Escaping the tax on your RMD
Retirees of a certain age face the harsh reality that the IRS is lurking in the shadows. As soon as they turn 70 ½ years old, the IRS comes knocking. “Hello, Mr. Retiree,” says the nice IRS man. “You’ve had the tax-free use of this money for years and you have built up a nice little nest egg. Now we want our share.” They get their share by requiring you to take minimum distributions every year from your retirement savings. The distributions are taxed as ordinary income which makes the IRS man very happy.
Now what if I told you there was an easy and perfectly legal way to beat the IRS man at his own game? What if you could avoid paying any tax on your RMD this year and into the foreseeable future? If that sounds interesting, then you need to take a look at Qualified Charitable Distributions, or QCDs.
A QCD is a direct distribution from your IRA to a qualified public charity. Current tax law allows each qualified tax payer to make up to $100,000 in QCDs every year. QCDs satisfy your required minimum distribution but are not included on your tax return as taxable income. While this benefit sounds pretty good, there are a few important points to keep in mind.
First, you must be charitably inclined. With a QCD, the money you distribute must go directly from your IRA custodian to the qualified public charity. That’s why it is called a charitable distribution. If you distribute the money to yourself first and then donate it to charity, your distribution will be included in your taxable income for the year.
Second, you must be 70 ½ years old.
Third, your QCD must go to a 501(c)(3) tax exempt organization. Private foundations and donor-advised funds are not authorized to receive QCDs. If you make a distribution to a non-authorized charitable entity, your contribution may be tax deductible (if you itemize deductions), but the distribution itself will be counted as part of your taxable income.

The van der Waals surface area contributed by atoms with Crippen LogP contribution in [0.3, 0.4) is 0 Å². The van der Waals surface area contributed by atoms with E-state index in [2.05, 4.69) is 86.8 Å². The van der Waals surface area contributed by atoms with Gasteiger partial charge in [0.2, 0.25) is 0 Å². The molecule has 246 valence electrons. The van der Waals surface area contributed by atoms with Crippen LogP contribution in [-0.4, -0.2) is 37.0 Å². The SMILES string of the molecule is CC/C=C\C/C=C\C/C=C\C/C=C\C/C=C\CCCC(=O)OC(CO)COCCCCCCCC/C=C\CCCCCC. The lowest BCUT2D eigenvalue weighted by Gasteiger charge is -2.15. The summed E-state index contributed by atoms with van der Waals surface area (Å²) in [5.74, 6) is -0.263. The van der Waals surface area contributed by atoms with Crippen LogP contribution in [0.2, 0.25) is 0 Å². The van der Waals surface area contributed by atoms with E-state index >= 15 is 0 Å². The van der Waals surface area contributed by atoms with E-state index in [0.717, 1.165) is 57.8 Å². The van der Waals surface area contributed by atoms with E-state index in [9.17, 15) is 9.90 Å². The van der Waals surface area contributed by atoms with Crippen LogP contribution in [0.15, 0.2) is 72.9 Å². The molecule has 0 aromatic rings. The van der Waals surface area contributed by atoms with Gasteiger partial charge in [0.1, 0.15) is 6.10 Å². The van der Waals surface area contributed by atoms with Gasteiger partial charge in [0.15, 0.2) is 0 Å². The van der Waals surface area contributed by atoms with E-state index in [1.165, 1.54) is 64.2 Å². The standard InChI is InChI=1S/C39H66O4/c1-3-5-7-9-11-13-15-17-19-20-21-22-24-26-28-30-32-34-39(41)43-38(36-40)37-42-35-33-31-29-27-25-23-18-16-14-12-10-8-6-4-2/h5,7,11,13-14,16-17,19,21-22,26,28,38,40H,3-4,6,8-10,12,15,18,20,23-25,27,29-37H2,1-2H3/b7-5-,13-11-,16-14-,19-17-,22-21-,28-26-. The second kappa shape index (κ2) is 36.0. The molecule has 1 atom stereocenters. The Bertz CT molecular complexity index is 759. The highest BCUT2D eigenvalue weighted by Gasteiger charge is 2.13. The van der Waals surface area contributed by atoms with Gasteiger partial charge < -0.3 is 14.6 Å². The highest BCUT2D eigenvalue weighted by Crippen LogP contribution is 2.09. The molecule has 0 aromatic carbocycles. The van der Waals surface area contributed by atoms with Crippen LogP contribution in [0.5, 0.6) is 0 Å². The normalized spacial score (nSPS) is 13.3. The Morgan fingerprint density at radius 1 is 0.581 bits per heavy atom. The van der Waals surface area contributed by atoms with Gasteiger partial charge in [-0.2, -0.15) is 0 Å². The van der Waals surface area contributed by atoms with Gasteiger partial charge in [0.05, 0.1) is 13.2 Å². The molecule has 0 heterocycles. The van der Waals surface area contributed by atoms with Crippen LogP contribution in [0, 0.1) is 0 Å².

Fourth, you cannot receive any benefit from the charity in return for your gift. Sometimes, charities provide incentives for making pledges. While a QCD can be used to satisfy your pledge, you would be on shaky ground to accept a special incentive gift of more than nominal value in exchange for your QCD.
Fifth, QCDs may only be made from an IRA or an inherited IRA, not from employer-sponsored plans like 401(k) or 403(b) plans or active SEP or Simple IRAs. (An active SEP or Simple is one still receiving contributions from employers.) However, you can make QCDs from “inactive” SEP or Simple IRAs that are no longer receiving employer contributions.
Current tax law makes QCDs attractive for two reasons. First, the new tax law requires folks to choose between receiving the larger standard deduction ($26,600 for couples filing jointly) or itemizing tax deductions. However, if you make your charitable contributions with QCDs, you effectively get both. You can claim the higher standard deduction and give pretax dollars to charities through the QCD.
QCDs also allow you to avoid the higher follow-on costs that come from showing more taxable income on your tax return. For example, Medicare premiums increase as your adjusted gross income goes up. Keeping your RMD out of your total income may help keep your Medicare premium down.
If you have already taken distributions from your IRA for 2018, you may need to wait until next year to benefit from the QCD. The IRS considers the first distributions in a year as counting toward that year’s required minimum distribution. However, if some portion of your RMD has yet to be distributed, you might want to discuss this strategy with your financial advisor.
Steven C. Merrell MBA, CFP®, AIF® is a Partner at Monterey Private Wealth, Inc., an independent wealth management firm in Monterey. He welcomes questions you may have concerning investments, taxes, retirement, or estate planning. Send your questions to: Steve Merrell, 2340 Garden Road Suite 202, Monterey, CA 93940 or email them to email@example.com.